It might be an expensive hobby, but bonsai can reap health rewards for its devotees

David Allen has seen a man hand over the keys to his brand new Land Cruiser in exchange for a single bonsai tree.  

The Bendigo Bonsai Club vice president also tells stories of an Italian master who helicopters age-old dwarf trees out of the European alps, and a father who turned a beloved bonsai into his child’s 30,000-euro college fund. 

But despite the immense financial value a bonsai can carry, it is the miniature trees’ healing properties that has kept Mr Allen tending them for more than two decades.

“Just the sheer serenity, you move into another world,” he said when asked about his passion. 

“(It’s) really good therapy for people who have problems, takes them off into the areas where they don’t have to worry about what they usually worry about.”

While a 20-year-old Mr Allen gave up on the art form when his first few trees died, a visit to the Bendigo Easter Festival in 1993 reignited his interest and put him in contact with the city’s club of bonsai enthusiasts.

He now has about 200 trained bonsai at home, some of which have been in his possession for the past 24 years. 

The annual Easter exhibit gave Bendigo Bonsai Club members the opportunity to show off their proud creations.

“Their hobby really comes out to the forefront, instead of being stuck in the backyard,” he said.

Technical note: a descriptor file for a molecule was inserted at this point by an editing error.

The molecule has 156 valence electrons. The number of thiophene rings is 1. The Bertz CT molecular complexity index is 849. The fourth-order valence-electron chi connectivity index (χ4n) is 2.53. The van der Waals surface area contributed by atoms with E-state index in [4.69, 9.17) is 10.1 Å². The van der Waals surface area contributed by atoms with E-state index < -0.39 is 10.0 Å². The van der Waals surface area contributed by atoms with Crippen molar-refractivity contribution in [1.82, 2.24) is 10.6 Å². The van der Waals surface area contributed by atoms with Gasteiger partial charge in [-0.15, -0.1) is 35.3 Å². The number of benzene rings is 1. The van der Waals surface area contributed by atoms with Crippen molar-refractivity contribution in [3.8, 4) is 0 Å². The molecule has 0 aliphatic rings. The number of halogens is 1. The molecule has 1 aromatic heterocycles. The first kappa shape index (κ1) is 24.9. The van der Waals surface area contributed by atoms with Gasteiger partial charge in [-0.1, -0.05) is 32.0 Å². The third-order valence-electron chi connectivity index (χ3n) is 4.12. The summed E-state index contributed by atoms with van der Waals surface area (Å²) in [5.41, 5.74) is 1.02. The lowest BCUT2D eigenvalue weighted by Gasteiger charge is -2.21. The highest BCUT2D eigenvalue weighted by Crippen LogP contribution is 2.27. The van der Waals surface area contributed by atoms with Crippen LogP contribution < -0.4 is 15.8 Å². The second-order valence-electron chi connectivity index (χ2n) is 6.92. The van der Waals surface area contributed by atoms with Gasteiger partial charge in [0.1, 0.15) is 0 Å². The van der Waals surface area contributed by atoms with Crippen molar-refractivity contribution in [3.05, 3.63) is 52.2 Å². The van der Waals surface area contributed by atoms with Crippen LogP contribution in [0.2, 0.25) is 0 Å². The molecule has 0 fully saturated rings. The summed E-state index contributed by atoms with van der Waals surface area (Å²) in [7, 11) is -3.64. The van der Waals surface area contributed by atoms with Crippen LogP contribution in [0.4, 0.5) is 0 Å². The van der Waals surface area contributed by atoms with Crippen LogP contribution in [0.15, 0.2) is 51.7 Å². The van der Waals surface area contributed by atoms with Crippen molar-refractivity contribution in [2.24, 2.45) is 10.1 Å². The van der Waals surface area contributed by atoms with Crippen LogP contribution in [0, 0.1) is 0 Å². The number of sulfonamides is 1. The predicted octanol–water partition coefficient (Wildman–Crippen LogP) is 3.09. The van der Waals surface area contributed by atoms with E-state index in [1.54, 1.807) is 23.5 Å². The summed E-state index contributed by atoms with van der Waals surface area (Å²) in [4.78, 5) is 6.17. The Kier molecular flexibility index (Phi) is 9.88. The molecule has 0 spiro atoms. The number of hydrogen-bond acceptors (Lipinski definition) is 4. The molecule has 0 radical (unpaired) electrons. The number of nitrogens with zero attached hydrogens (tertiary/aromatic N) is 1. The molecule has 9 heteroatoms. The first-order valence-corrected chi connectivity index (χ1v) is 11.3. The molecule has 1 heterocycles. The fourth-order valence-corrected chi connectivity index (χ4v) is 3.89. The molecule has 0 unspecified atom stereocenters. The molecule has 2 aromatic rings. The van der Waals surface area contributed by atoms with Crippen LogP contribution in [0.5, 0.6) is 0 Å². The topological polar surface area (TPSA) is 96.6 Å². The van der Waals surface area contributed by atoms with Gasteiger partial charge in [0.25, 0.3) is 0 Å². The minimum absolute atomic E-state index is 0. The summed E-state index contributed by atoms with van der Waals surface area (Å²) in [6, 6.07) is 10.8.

The plants might be typically associated with Japanese culture, but they the art of cultivating miniature trees began in China about 1300 years ago.

Species from throughout the world could be pruned into a bonsai shape, Mr Allen said. 

“Japanese material is not always available, and if it is, it might not be suitable for that climate,” he said.

The club included a collection of native Australian plants in their weekend display, as well as dozens of European varieties. 

As many as 600 visitors were expected to pass through the bonsai club show inside the Uniting Church on Forest Street between Good Friday and Easter Monday.

It was also an opportunity to swap bonsai knowledge with other tree trainers. 

“Being in a close-knit group, we get to share all the experiences and help one another.”

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